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Particle systems (3D)

This section of the tutorial covers (3D) GPU-accelerated particle systems. Most of the things discussed here apply to CPU particles as well.


You can use particle systems to simulate complex physical effects like fire, sparks, smoke, magical effects, and many more. They are very well suited for creating dynamic and organic behavior and adding "life" to your scenes.

The idea is that a particle is emitted at a fixed interval and with a fixed lifetime. During its lifetime, every particle will have the same base behavior. What makes each particle different from the others and creates the organic look is the randomness that you can add to most of its parameters and behaviors.

Every particle system you create in Godot consists of two main parts: particles and emitters.


A partice is the visible part of a particle system. It's what you see on the screen when a particle system is active: The tiny specks of dust, the flames of a fire, the glowing orbs of a magical effect. You can have anywhere between a couple hundred and tens of thousands of particles in a single system. You can randomize a particle's size, its speed and movement direction, and change its color over the course of its lifetime. When you think of a fire, you can think of all the little embers flying away from it as individual particles.


An emitter is what's creating the particles. Emitters are usually not visible, but they can have a shape. That shape controls where and how particles are spawned, for example whether they should fill a room like dust or shoot away from a single point like a fountain. Going back to the fire example, an emitter would be the heat at the center of the fire that creates the embers and the flames.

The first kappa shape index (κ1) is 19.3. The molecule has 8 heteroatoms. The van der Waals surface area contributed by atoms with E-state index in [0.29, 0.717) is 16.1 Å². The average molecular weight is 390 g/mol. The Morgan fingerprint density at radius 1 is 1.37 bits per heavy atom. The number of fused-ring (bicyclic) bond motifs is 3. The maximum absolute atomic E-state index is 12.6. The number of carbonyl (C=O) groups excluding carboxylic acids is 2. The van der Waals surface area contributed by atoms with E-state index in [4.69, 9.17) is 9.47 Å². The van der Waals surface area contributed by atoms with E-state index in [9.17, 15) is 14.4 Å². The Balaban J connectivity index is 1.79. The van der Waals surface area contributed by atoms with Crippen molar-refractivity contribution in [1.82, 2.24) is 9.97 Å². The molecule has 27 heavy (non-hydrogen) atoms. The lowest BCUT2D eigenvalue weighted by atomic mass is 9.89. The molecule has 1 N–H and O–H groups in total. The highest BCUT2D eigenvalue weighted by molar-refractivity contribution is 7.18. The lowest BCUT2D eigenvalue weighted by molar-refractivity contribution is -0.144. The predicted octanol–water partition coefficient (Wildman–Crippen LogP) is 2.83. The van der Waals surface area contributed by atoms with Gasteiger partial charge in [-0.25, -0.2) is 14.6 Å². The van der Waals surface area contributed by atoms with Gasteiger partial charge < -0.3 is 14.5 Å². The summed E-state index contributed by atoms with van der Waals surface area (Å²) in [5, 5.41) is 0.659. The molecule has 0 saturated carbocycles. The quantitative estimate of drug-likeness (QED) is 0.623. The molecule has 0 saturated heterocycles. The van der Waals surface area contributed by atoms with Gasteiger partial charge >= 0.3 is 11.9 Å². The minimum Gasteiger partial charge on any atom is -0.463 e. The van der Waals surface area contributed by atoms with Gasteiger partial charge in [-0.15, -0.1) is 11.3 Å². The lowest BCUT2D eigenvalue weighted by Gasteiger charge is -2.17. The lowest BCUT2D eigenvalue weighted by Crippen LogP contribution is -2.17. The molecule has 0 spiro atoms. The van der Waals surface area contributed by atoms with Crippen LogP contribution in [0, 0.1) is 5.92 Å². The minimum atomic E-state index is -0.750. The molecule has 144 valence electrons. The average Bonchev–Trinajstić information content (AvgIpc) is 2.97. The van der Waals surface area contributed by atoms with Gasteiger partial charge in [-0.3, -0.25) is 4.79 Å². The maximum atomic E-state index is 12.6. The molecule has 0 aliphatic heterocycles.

Node overview

A list of nodes related to 3D particles

All 3D particle nodes available in Godot

There are two types of 3D particle systems in Godot: GPUParticles3D, which are processed on the GPU, and CPUParticles3D, which are processed on the CPU.

CPU particle systems are less flexible than their GPU counterpart, but they work on a wider range of hardware and provide better support for older devices and mobile phones. Because they are processed on the CPU, they are not as performant as GPU particle systems and can't render as many individual particles.

GPU particle systems run on the GPU and can render hundreds of thousands of particles on modern hardware. You can write custom particle shaders for them, which makes them very flexible. You can also make them interact with the environment by using attractor and collision nodes.

There are three particle attractor nodes: GPUParticlesAttractorBox3D, GPUParticlesAttractorSphere3D, and GPUParticlesAttractorVectorField3D. An attractor node applies a force to all particles in its reach and pulls them closer or pushes them away based on the direction of that force.

There are several particle collision nodes. GPUParticlesCollisionBox3D and GPUParticlesCollisionSphere3D are the simple ones. You can use them to create basic shapes like boxes, a floor, or a wall that particles collide with. The other two nodes provide more complex collision behavior. The GPUParticlesCollisionSDF3D is useful when you want indoor scenes to collide with particles without having to create all the individual box and sphere colliders by hand. If you want particles to collide with large outdoor scenes, you would use the GPUParticlesCollisionHeightField3D node. It creates a heightmap of your world and the objects in it and uses that for large-scale particle collisions.

Basic usage

Advanced topics